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Coach Kelli: Overweight physicians are more likely to prescribe drugs for weight loss PDF Print E-mail
Written by Kelli Calabrese   
Monday, 06 February 2012 00:00

If you haven’t already noticed, doctors spend an average of 7 minutes with a patient. In that time, the focus is primarily to diagnose and prescribe something to help your issues. It temporarily cures the symptoms, but leaves underlying problems that lend to reoccurring sickness, fatigue, weight gain, depression, anxiousness and other side effects.  This system is failing us and even failing doctors.  Almost one half of doctors were diagnosed as overweight in a recent study.

A total of 456 male physicians, 24-84 years of age, were studied for their coronary risk factors.  42 percent were classified as overweight, and five percent were considered obese.  A new study shows that if your doctor is overweight there is a lower chance of them giving you tips to maintain a healthy body weight.

Little time is afforded towards giving you suggestions to prevent future illness or for living in a healthy disease free body.  A recent study from Johns Hopkins Bloomberg School of Public Health showed that overweight physicians are less likely to diagnose patients as overweight and only 18% will engage obese patients in weight loss discussions.   Overweight physicians will diagnose a patient as obese if they perceive them to have a greater body mass index (BMI) than their own.

Physicians with normal BMI more frequently reported discussing weight loss with patients than overweight or obese physicians.  Overweight doctors do not perceive their weight loss advice as trustworthy, according to Sara Bleich, PhD, lead author of the study and an assistant professor with the Bloomberg School’s Department of Health Policy and Management.  “In addition, obese physicians had greater confidence in prescribing weight loss medications.” Side effects from weight loss medications include death and 95% of participants regain the weight they lost and gain more.  Is not a long term solution for the masses!

It would stand to reason that doctors should be held to a higher standard of modeling exemplary lifestyles and to serve as role models for patients, however I am certainly not putting doctors down or judging them.  I am also not criticizing overweight doctors, as their lifestyles lend them to being unhealthy.  It’s ironic that it’s the long hours, night shifts, stressful life altering decisions to make, hospital cafeteria food, being too exhausted for exercise and being around other ill people, that makes it a greater challenge for them to be fit and healthy themselves. 

I remember standing at the head of a patient that was having his chest sawed open for a double bypass cardiac surgery, when above the smell of the burning flesh and bone, was the aroma of cigarette smoke coming from the cardiologist.  I was 22 years old at the time, but it was a moment that left an impression that doctors are real people who have real decisions to make about their health just like us.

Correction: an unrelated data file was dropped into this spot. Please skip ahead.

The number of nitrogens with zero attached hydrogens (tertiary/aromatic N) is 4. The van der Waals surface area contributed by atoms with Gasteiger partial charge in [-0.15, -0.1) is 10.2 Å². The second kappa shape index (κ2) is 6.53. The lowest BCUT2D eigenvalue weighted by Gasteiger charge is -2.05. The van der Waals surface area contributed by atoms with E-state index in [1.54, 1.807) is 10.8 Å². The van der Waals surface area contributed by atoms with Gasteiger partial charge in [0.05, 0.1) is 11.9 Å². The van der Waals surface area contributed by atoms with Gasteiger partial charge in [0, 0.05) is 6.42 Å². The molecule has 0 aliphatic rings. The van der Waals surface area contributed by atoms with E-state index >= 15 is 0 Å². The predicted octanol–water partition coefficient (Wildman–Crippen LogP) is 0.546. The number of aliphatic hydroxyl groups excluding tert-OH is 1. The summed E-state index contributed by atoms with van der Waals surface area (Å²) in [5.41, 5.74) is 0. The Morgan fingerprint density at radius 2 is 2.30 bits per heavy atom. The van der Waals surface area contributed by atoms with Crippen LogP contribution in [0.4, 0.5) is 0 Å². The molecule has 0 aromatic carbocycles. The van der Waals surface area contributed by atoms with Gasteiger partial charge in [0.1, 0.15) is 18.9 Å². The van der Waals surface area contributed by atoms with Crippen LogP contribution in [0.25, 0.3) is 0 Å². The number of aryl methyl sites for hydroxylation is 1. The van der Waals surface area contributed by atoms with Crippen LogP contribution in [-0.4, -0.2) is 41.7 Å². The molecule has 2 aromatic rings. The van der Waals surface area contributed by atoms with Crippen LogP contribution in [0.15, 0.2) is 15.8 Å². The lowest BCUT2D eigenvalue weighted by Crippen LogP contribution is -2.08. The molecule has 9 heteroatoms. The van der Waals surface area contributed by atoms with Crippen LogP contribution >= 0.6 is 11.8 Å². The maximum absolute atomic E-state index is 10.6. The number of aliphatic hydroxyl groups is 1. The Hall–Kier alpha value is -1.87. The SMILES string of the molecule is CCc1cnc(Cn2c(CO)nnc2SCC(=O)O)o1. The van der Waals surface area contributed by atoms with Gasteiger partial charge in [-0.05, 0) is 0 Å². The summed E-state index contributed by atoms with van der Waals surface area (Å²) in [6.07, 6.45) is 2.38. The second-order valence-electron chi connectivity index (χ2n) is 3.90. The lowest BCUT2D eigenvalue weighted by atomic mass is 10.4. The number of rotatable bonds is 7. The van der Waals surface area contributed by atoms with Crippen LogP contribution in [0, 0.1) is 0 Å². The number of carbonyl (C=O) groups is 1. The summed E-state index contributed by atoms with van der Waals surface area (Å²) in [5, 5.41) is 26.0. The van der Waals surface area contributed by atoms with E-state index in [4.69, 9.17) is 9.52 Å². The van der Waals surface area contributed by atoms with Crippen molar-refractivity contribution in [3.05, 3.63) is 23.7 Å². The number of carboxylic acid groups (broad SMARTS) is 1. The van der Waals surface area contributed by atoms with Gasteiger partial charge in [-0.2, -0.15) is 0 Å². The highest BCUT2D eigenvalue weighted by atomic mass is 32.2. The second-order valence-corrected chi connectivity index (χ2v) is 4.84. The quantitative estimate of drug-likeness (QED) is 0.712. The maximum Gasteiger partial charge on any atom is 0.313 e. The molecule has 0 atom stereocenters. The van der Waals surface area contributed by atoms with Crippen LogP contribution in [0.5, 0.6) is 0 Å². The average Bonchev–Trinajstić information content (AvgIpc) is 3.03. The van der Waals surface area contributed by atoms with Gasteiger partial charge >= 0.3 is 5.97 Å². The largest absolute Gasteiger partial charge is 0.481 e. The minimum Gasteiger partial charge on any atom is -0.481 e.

The fact that even doctors are becoming overweight, having heart attacks and dealing with diabetes personally shows that lifestyle decisions go well above knowledge and involve emotion, habit, beliefs, lifestyle and commitment.  Knowing to eat less and exercise more is not enough today.  Many factors go into living in a lean body and enjoying ultra-health, including productive physical movement, restful sleep, stress management, superior food quality, hormones and detoxification.  The great news is that it’s possible for all of us.

The body is an amazing miracle and at any time will respond to how we treat it – good or bad.  It’s the perfect time to begin regenerating health cells, releasing fat, eliminating toxins, getting your heart pumping, boosting energy, building strong sexy muscle and walking in ultimate health.  We all have that same opportunity every day and I invite everyone to grab hold of their common sense and exercise habits and thoughts that are in the best interest of the one body they have.

We just wrapped up our January Argyle Adventure Boot Camp and on the last day as campers were checking in, the average weight loss was 11 pounds, with 7 less inches and 5% less body fat. One 60 year old male who completed his first camp said he feels the best he has in decades.  He lost 11 pounds, played a quarter of basketball for the first time in his life, has energy to spare and had fun. He plans on attending 5 days a week for a long time!  Another lady got off of anti-depressant medication and another said, “Diabetes is no longer an issue for me”.

With the belief that’s its possible, the right program and the accountability to follow through, everyone can make positive change regardless of their current state of health – or lack of it.  Lifestyle diseases are now the number one killers, but it does not have to be that way.

I invite everyone, including doctors, to commit to living in excellent health. 

Kelli Calabrese is a clinical exercise physiologist with specialty training in cardiac rehabilitation, weight management and nutritional consulting.  She is the coach for Argyle Adventure Boot Camp, owner of the Divine Health Studio and hosts her own iTV show with inCommand Broadcasting.  She is the fitness expert for Montel Williams and a consultant with Isagenix. She is also a founder of Beyond Organic – home delivered organic foods.  You can see more at www.KelliCalabrese.com or call 817-490-1296.

 

 

 

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